As for the man who would be our next United States Senator, don't expect any help from him. While the rest of us see the illegal alien problem as a thumb in our eyes and the existence of tens of thousands of them in our midst being a black hole sucking up our precious tax dollars, Mark Warner sees illegal aliens as potential voters. Or something.

Ignoring him, which I think most Virginians are prepared to do, here's to Culpeper and the other Virginia officials who want to solve this growing problem. I wish them luck.

More On Ted Olson And 'Consensus'

From the Wall Street Journal:

Borking Mr. Olson
President Reid gives AG orders to the White House.

Not content with having run Attorney General Alberto Gonzales out of town, the Democratic posse on Capitol Hill is already gunning for his replacement--even before he's nominated. More preposterous still, they're disguising this pre-emptive borking as a plea for a "consensus" choice.

"Ted Olson will not be confirmed," declares Senate Majority Leader Reid. "He's a partisan, and the last thing we need as an Attorney General is a partisan." That standard could certainly stand some fleshing out. As "partisans" go, Mr. Olson doesn't come close to Bobby Kennedy, the brother of JFK; or Griffin Bell, close friend of Jimmy Carter (and a fine AG); or for that matter Janet Reno's Justice Department, which was run for years not by Ms. Reno but behind the scenes by close friend of Hillary Clinton and hyper-partisan Jamie Gorelick.

Is Mr. Reid saying that a Republican President can't nominate any Republican as Attorney General? Or does he mean that President Bush can only nominate a certain kind of Republican--namely one who agrees with the Senate Democratic agenda, or short of that one who can be easily rolled? (link)


I think the answer is simple. Harry Reid will only accept a nominee fully supported by MoveOn.org and Osama bin Ladin. Short of that, expect all-out warfare.

A healthy endeavor indeed. Let it begin.

A Road Report

I am here to proclaim: I have found a highway in worse condition than the West Virginia Turnpike (I-77) between Flat Top and Beckley. It's I-85 between Dinwiddie and Petersburg.

A warning. Driving is hazardous. Travel at your own risk.

The Story Behind The Story

The New York Times has an interesting editorial featured this morning. It decries the denial by the University of California, Irvine of a law school dean's position to one Professor Erwin Chemerinsky.

Curious thing is, the Times only mentions in its denunciation of the school's decision the fact that Chemerinsky was told he wouldn't be welcome there - after being told that he would - because of his "political views." Nowhere are his views outlined. One can't tell whether the man is conservative, liberal, or a nut.

The case made:
A Bad Beginning in Irvine
editorial

A law school would be mighty fortunate to have Erwin Chemerinsky, a distinguished Duke Law School professor, as its dean. The University of California, Irvine, realized this when it asked him to head up its new law school. This week, however, it rescinded the offer, evidently because of his political views. It’s a disgraceful decision. The University of California system should admit its mistake and, with apologies, extend the offer again.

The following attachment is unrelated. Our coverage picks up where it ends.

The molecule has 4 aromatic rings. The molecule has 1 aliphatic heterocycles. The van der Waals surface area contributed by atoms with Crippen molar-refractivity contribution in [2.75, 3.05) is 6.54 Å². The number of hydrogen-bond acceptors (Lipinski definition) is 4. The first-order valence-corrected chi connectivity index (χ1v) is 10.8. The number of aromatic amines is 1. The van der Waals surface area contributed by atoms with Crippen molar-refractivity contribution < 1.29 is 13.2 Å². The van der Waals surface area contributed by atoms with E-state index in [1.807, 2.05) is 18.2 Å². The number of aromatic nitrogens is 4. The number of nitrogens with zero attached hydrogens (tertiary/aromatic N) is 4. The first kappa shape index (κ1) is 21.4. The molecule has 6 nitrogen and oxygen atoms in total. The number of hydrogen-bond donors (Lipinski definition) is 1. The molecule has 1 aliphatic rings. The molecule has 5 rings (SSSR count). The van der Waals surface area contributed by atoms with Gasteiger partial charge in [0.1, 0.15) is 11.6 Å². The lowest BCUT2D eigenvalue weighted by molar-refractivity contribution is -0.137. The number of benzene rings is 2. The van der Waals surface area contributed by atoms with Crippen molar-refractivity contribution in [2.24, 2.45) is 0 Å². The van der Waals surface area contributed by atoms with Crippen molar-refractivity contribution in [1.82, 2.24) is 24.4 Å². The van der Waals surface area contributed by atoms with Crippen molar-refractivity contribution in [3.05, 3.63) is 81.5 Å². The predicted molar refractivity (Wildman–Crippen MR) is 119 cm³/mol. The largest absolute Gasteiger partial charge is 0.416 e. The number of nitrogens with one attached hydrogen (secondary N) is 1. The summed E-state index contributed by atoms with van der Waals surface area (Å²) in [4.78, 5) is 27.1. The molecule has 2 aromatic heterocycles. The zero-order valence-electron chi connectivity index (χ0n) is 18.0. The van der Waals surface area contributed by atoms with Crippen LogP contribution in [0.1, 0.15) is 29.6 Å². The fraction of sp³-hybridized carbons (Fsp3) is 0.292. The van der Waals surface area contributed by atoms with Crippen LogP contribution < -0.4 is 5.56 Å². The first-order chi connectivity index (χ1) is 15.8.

Mr. Chemerinsky, a constitutional scholar and much-admired teacher, is one of the shining lights of legal academia. He has also taken his profession’s public service obligations seriously, working tirelessly for civil liberties.

His record made him an ideal choice to run the law school that U.C.-Irvine plans to open in 2009. (blah blah blah)
So who is this Erwin Chemerinsky? Why would the Times come rushing to his aid?

Need you even ask ...

From The Huffington Post:
Time to Fight the Religious Right
By Erwin Chemerinsky

Today marks the launch of the Campaign to Defend the Constitution (www.DefConAmerica.org), and what a time for such a campaign. I have no doubt that when historians look back at the late 20th and early 21st century, they will say that the most important development was the rise of fundamentalism. Fundamentalists, whether Christian, Islamic, or Jewish, share remarkably similar views on many issues -- and remarkably similar intolerance. I believe that the greatest threat to liberty in the United States is posed by the religious right, largely comprised of Christian fundamentalists. Across a broad spectrum of issues they want to move the law in a radically more conservative direction, ultimately threatening our freedom.

The religious right is the enemy of freedom. (link)
Erwin Chemerinsky. The New York Times. Now it makes perfect sense.

UAW Picks GM For Potential Strike

These guys are hopelessly lost in time:
U.A.W. Said to Pick G.M. for Contract Negotiations
By Micheline Maynard and Mary M. Chapman, The New York Times


Detroit, Sept. 13 — The United Automobile Workers union has chosen General Motors as its lead company in negotiations on contracts that are set to expire at midnight on Friday, people with knowledge of the union’s decision said on Thursday.

The U.A.W. traditionally negotiates with all three companies, then selects a company where it focuses its efforts. That company is the one that would be the target of a strike, although such an action is considered unlikely in these talks. (link)
There's a reasonable likelihood that these union boys and girls won't even have jobs five years from now - the way things are going - and they're still playing the game like it's 1972.

"Just get me to retirement. Just get me to retirement. Just get me ..."

A Chance To Redeem Ourselves

Virginia believed him when he said: "I will not raise taxes."

Virginia voted for him.

He raised taxes.

And comes to us again ...



There are liars.

And there are damn liars.

You played us for fools.

Your plan worked. We were certainly fooled.

Payback is going to be such the bitch.